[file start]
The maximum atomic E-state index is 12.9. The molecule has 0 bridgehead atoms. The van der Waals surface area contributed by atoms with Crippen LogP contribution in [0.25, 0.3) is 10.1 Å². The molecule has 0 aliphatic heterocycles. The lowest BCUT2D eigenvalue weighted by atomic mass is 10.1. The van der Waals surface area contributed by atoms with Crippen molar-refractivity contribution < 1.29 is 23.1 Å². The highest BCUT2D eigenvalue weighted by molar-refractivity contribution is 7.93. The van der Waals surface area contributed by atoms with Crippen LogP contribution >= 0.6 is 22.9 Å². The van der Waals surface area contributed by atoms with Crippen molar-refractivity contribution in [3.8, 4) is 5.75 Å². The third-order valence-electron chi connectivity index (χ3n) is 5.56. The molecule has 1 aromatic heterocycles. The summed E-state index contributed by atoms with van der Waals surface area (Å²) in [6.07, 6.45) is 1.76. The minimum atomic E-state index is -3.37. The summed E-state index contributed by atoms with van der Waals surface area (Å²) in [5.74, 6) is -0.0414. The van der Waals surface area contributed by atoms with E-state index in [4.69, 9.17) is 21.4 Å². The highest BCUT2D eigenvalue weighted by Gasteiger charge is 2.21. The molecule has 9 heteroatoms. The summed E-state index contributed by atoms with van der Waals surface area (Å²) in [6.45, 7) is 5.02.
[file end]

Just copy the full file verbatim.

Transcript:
The maximum atomic E-state index is 12.9. The molecule has 0 bridgehead atoms. The van der Waals surface area contributed by atoms with Crippen LogP contribution in [0.25, 0.3) is 10.1 Å². The molecule has 0 aliphatic heterocycles. The lowest BCUT2D eigenvalue weighted by atomic mass is 10.1. The van der Waals surface area contributed by atoms with Crippen molar-refractivity contribution < 1.29 is 23.1 Å². The highest BCUT2D eigenvalue weighted by molar-refractivity contribution is 7.93. The van der Waals surface area contributed by atoms with Crippen LogP contribution >= 0.6 is 22.9 Å². The van der Waals surface area contributed by atoms with Crippen molar-refractivity contribution in [3.8, 4) is 5.75 Å². The third-order valence-electron chi connectivity index (χ3n) is 5.56. The molecule has 1 aromatic heterocycles. The summed E-state index contributed by atoms with van der Waals surface area (Å²) in [6.07, 6.45) is 1.76. The minimum atomic E-state index is -3.37. The summed E-state index contributed by atoms with van der Waals surface area (Å²) in [5.74, 6) is -0.0414. The van der Waals surface area contributed by atoms with E-state index in [4.69, 9.17) is 21.4 Å². The highest BCUT2D eigenvalue weighted by Gasteiger charge is 2.21. The molecule has 9 heteroatoms. The summed E-state index contributed by atoms with van der Waals surface area (Å²) in [6.45, 7) is 5.02.